German firm, Becker Architects, might have created the most beautiful hydroelectric power station ever.


The bold, amorphous organic form appears equally placid and dynamic, as it lies on the left bank of the Iller River; the new, highly efficient hydroelectric power station replaced an older power station from the 1950’s. This amorphous colossal cement sculpture is perceived by different people in different ways; most see it as a large fish. But for many it can also be viewed simply as a volume inspired by the motion of waves – as if the cement structure had taken shape as a gracefully flowing, swelling mass and then solidified. And although this category of this structure is considered industrial architecture, its sculptural form merely reminds us of it. The form of this hydroelectric power station mimics and exaggerates the channelled dynamism of the water as it streams into the holding basin, down through the turbines, and back into the Iller River.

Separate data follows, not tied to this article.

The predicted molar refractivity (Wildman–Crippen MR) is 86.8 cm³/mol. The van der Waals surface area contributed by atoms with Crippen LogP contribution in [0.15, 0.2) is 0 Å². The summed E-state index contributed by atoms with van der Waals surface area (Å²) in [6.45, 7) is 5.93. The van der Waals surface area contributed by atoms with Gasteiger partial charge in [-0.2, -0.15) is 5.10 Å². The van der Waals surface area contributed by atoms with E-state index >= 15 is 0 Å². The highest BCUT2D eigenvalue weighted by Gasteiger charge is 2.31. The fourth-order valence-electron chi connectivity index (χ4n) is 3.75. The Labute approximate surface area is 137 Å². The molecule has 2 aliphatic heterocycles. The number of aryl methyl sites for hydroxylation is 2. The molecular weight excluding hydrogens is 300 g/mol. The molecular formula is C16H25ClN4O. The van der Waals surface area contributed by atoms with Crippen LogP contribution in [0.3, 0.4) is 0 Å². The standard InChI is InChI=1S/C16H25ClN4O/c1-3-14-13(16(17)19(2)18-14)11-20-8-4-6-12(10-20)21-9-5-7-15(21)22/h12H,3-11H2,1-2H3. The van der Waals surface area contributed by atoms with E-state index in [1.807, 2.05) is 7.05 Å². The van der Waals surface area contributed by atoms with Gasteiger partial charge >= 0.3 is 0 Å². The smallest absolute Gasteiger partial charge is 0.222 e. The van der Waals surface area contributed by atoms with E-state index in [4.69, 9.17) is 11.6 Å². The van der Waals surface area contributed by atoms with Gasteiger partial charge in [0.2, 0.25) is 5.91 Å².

Kempten in the Allgaeu – Germany is a medieval place, at the foothills of the Alps; not a place to experiment with such forms, or so one could think; however, local architectural office Becker Architecture designed something from another world, this huge sculptural hydroelectric power station. A rather bold and daring move for the medieval city of Kempten, where the 150-meter long large scale sculpture stands. The new hydroelectric power-plant which replaced the older one now supports approximately 3,000 households with 10.5 million kilowatt –hours of environmentally friendly power per year. The planning of the project was nearly completed, until the authorized agency demanded a design that would fit in a delicate manner into the existing building assemblage of the former spinnery mills and the natural landscape of the Iller River.

photos © Brigida González



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